But they are by no means evil; on the contrary, the presence of the cricket is considered lucky, and their singing keeps away the fairies at night, who are always anxious, in their selfish way, to have the whole hearth left clear for themselves, that they may sit round the last embers of the fire, and drink the cup of milk left for them by the farmer’s wife, in peace and quietness.
The crickets are supposed to be hundreds of years old, and their talk, could we understand it, would no doubt be most interesting and instructive.
Chinese Cricket Lore
In early China, farmers used crickets as a symbol of the growing season. When crickets appeared each year, it was time to plant crops; when they disappeared in the autumn, it was time to harvest.
Crickets also are symbolic of success and family size in China. The insects lay hundreds of eggs before dying. Centuries ago, large families were very important to the Chinese, as they were equated with success. To wish someone to have a family like crickets was to wish them success.
The Chinese believe the crickets make not noise, but beautiful music. Songs have been written around the chirping sounds made by male crickets. The cricket also symbolizes summer as well as courage and a fighting spirit.
Even in the 21st century, the Chinese still revere crickets. They still buy them in little cages so they can take them home and listen to them sing. China’s major cities such as Beijing and Shanghai even have insect markets where crickets can be purchased. Cricket fighting is as popular today in China as it was centuries ago. Crickets perceived to be good fighters can sell for hundreds, maybe even thousands, of dollars.
Crickets As Pets and Fighting Animals
Crickets are kept as pets and are considered good luck in some countries; in China, they are sometimes kept in cages or in hollowed-out gourds specially created in novel shapes. The practice was common in Japan for thousands of years; it peaked in the 19th century, though crickets are still sold at pet shops. It is also common to have them as caged pets in some European countries, particularly in the Iberian Peninsula.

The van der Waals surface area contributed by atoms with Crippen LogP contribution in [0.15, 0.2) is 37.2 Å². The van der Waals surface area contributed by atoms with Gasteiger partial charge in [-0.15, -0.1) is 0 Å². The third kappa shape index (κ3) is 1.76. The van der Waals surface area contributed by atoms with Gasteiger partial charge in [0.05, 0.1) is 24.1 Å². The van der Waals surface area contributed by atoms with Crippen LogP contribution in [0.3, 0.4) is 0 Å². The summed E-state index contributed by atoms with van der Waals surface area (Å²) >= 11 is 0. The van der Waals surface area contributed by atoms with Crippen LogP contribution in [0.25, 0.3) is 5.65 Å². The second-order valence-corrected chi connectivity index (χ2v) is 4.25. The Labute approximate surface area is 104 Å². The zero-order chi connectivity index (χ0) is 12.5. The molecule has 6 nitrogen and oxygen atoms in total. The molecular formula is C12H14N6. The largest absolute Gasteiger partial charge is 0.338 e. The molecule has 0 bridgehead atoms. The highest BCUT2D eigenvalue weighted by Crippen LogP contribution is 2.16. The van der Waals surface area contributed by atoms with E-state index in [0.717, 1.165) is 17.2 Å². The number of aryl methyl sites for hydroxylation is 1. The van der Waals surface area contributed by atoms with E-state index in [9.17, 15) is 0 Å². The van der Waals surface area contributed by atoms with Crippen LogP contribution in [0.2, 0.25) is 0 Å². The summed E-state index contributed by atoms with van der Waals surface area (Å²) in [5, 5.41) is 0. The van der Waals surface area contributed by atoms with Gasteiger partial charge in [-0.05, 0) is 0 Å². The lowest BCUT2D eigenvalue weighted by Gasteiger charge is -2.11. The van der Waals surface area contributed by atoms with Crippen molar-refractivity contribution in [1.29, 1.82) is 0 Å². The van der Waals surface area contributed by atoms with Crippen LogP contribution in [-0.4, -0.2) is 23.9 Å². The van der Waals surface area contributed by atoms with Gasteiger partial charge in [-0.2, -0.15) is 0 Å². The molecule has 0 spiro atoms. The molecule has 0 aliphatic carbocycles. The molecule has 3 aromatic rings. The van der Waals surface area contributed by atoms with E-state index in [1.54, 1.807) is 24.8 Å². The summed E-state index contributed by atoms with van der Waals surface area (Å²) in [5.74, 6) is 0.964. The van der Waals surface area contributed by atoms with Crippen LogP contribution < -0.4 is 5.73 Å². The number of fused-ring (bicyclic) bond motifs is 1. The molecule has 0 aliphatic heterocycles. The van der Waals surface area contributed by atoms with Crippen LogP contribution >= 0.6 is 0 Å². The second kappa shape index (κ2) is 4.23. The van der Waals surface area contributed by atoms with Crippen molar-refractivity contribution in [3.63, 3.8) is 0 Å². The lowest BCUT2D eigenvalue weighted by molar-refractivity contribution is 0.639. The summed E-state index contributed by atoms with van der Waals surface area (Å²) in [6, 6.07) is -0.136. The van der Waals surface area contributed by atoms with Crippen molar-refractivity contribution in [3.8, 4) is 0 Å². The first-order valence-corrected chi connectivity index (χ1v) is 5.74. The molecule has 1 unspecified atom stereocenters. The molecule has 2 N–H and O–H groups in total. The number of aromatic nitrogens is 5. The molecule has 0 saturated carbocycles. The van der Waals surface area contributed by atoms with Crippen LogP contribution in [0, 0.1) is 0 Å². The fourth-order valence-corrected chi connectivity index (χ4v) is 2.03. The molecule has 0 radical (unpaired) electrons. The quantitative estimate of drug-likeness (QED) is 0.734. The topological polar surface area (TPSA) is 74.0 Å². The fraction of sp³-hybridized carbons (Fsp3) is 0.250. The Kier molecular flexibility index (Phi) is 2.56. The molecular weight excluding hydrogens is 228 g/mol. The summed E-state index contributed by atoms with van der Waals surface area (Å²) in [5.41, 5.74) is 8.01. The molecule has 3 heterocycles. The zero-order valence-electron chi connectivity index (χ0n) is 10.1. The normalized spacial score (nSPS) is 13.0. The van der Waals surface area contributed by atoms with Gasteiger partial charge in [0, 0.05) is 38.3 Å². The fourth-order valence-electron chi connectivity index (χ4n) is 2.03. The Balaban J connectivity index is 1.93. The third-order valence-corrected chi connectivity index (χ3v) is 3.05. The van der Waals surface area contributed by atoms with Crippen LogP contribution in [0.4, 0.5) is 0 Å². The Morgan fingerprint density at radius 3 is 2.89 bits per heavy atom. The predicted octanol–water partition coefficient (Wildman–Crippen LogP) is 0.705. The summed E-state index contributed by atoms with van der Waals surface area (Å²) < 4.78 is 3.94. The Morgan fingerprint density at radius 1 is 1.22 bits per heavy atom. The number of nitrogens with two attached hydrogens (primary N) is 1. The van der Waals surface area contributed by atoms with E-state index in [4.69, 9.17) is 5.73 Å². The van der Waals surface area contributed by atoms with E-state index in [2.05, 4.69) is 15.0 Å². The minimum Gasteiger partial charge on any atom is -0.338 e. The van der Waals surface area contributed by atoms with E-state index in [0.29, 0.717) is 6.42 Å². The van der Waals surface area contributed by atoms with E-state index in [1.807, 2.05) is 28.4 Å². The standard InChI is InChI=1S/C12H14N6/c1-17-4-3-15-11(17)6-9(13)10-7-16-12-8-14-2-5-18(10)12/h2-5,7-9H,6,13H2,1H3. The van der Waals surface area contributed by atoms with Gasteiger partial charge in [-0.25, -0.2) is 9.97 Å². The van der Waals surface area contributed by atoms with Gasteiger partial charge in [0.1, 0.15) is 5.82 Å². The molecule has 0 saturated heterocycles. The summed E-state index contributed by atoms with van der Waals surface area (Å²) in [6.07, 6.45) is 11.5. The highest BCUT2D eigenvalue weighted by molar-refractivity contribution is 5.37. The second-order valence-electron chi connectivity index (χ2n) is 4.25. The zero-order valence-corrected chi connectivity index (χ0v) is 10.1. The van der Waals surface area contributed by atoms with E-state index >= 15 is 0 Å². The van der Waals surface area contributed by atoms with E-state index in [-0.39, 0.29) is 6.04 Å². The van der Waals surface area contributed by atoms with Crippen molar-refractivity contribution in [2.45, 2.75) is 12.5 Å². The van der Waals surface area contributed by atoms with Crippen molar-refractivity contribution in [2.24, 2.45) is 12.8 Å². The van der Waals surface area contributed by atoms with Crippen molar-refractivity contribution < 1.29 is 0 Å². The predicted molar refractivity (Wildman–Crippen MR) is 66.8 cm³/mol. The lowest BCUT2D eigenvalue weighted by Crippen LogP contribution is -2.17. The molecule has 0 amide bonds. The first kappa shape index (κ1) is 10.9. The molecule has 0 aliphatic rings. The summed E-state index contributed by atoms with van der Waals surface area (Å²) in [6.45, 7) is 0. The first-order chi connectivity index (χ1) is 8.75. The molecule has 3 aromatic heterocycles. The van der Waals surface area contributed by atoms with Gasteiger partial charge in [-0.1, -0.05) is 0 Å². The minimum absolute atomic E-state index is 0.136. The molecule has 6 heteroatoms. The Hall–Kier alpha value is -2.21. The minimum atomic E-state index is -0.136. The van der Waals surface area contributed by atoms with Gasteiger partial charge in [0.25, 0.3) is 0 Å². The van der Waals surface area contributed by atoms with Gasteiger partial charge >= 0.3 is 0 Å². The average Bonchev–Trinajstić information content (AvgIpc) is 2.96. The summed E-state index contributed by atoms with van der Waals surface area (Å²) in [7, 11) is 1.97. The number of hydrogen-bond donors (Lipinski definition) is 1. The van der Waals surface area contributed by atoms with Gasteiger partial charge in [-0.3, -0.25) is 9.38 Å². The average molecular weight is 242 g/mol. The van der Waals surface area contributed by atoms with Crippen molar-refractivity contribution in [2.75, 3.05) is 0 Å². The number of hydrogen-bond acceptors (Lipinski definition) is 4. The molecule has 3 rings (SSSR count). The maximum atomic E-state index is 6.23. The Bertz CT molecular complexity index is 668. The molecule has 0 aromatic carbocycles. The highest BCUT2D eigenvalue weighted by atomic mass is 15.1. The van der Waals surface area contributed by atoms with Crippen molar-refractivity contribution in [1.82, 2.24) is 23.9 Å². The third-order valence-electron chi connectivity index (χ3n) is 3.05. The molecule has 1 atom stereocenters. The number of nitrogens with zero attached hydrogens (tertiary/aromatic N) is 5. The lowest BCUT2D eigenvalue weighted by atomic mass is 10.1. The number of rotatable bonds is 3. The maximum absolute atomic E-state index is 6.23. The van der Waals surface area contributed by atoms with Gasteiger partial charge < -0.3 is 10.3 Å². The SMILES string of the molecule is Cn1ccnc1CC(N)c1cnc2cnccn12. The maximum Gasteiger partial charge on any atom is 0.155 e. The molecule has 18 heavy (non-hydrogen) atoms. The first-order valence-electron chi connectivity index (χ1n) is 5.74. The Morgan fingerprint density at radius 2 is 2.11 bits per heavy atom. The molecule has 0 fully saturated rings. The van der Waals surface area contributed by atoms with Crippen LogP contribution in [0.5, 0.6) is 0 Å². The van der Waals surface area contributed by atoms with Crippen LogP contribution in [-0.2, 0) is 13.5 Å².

Cricket fighting is a traditional Chinese pastime that dates back to the Tang dynasty (618–907). Originally an indulgence of emperors, cricket fighting later became popular among commoners. The dominance and fighting ability of males does not depend on strength alone; it has been found that they become more aggressive after certain pre-fight experiences such as isolation, or when defending a refuge. Crickets forced to fly for a short while will afterwards fight for two to three times longer than they otherwise would.
Cricket in Slang and Metaphor
By the 19th century “cricket” and “crickets” were in use as euphemisms for using Christ as an interjection. The addition of “Jiminy” (a variation of “Gemini”), sometimes shortened to “Jimmy” created the expressions “Jiminy Cricket!” or “Jimmy Crickets!” as less blasphemous alternatives to exclaiming “Jesus Christ!”
By the end of the 20th century the sound of chirping crickets came to represent quietude in literature, theatre and film. From this sentiment arose expressions equating “crickets” with silence altogether, particularly when a group of assembled people makes no noise. These expressions have grown from the more descriptive, “so quiet that you can hear crickets,” to simply saying , “crickets” as shorthand for “complete silence.”